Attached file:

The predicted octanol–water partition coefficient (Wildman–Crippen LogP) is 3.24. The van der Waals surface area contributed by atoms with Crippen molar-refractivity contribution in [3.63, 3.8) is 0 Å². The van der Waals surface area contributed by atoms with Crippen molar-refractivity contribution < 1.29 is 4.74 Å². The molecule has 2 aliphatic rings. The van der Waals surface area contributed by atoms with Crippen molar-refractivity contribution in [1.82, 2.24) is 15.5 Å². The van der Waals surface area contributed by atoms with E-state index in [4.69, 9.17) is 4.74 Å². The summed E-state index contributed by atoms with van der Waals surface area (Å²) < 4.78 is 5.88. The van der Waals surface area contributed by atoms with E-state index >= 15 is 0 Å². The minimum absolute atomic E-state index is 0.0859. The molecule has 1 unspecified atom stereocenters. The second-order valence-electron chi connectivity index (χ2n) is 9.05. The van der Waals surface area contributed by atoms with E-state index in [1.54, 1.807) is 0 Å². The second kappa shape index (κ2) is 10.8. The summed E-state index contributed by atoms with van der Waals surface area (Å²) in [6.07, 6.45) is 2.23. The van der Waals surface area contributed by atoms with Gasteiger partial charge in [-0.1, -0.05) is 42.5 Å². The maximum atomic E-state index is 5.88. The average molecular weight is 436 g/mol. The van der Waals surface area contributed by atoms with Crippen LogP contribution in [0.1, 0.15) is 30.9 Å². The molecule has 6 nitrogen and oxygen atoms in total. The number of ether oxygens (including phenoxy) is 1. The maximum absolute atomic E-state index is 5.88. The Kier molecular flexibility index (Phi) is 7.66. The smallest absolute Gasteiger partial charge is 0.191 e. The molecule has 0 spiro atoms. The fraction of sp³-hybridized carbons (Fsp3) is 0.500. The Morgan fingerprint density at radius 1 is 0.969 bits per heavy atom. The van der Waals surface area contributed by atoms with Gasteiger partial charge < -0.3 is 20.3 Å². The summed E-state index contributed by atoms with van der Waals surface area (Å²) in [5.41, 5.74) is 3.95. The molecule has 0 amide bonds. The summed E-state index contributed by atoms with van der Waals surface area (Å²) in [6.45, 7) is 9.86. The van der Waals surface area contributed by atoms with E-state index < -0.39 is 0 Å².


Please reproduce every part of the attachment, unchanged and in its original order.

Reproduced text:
The predicted octanol–water partition coefficient (Wildman–Crippen LogP) is 3.24. The van der Waals surface area contributed by atoms with Crippen molar-refractivity contribution in [3.63, 3.8) is 0 Å². The van der Waals surface area contributed by atoms with Crippen molar-refractivity contribution < 1.29 is 4.74 Å². The molecule has 2 aliphatic rings. The van der Waals surface area contributed by atoms with Crippen molar-refractivity contribution in [1.82, 2.24) is 15.5 Å². The van der Waals surface area contributed by atoms with E-state index in [4.69, 9.17) is 4.74 Å². The summed E-state index contributed by atoms with van der Waals surface area (Å²) < 4.78 is 5.88. The van der Waals surface area contributed by atoms with E-state index >= 15 is 0 Å². The minimum absolute atomic E-state index is 0.0859. The molecule has 1 unspecified atom stereocenters. The second-order valence-electron chi connectivity index (χ2n) is 9.05. The van der Waals surface area contributed by atoms with E-state index in [1.54, 1.807) is 0 Å². The second kappa shape index (κ2) is 10.8. The summed E-state index contributed by atoms with van der Waals surface area (Å²) in [6.07, 6.45) is 2.23. The van der Waals surface area contributed by atoms with Gasteiger partial charge in [-0.1, -0.05) is 42.5 Å². The maximum atomic E-state index is 5.88. The average molecular weight is 436 g/mol. The van der Waals surface area contributed by atoms with Crippen LogP contribution in [0.1, 0.15) is 30.9 Å². The molecule has 6 nitrogen and oxygen atoms in total. The number of ether oxygens (including phenoxy) is 1. The maximum absolute atomic E-state index is 5.88. The Kier molecular flexibility index (Phi) is 7.66. The smallest absolute Gasteiger partial charge is 0.191 e. The molecule has 0 spiro atoms. The fraction of sp³-hybridized carbons (Fsp3) is 0.500. The Morgan fingerprint density at radius 1 is 0.969 bits per heavy atom. The van der Waals surface area contributed by atoms with Gasteiger partial charge < -0.3 is 20.3 Å². The summed E-state index contributed by atoms with van der Waals surface area (Å²) in [5.41, 5.74) is 3.95. The molecule has 0 amide bonds. The summed E-state index contributed by atoms with van der Waals surface area (Å²) in [6.45, 7) is 9.86. The van der Waals surface area contributed by atoms with E-state index < -0.39 is 0 Å².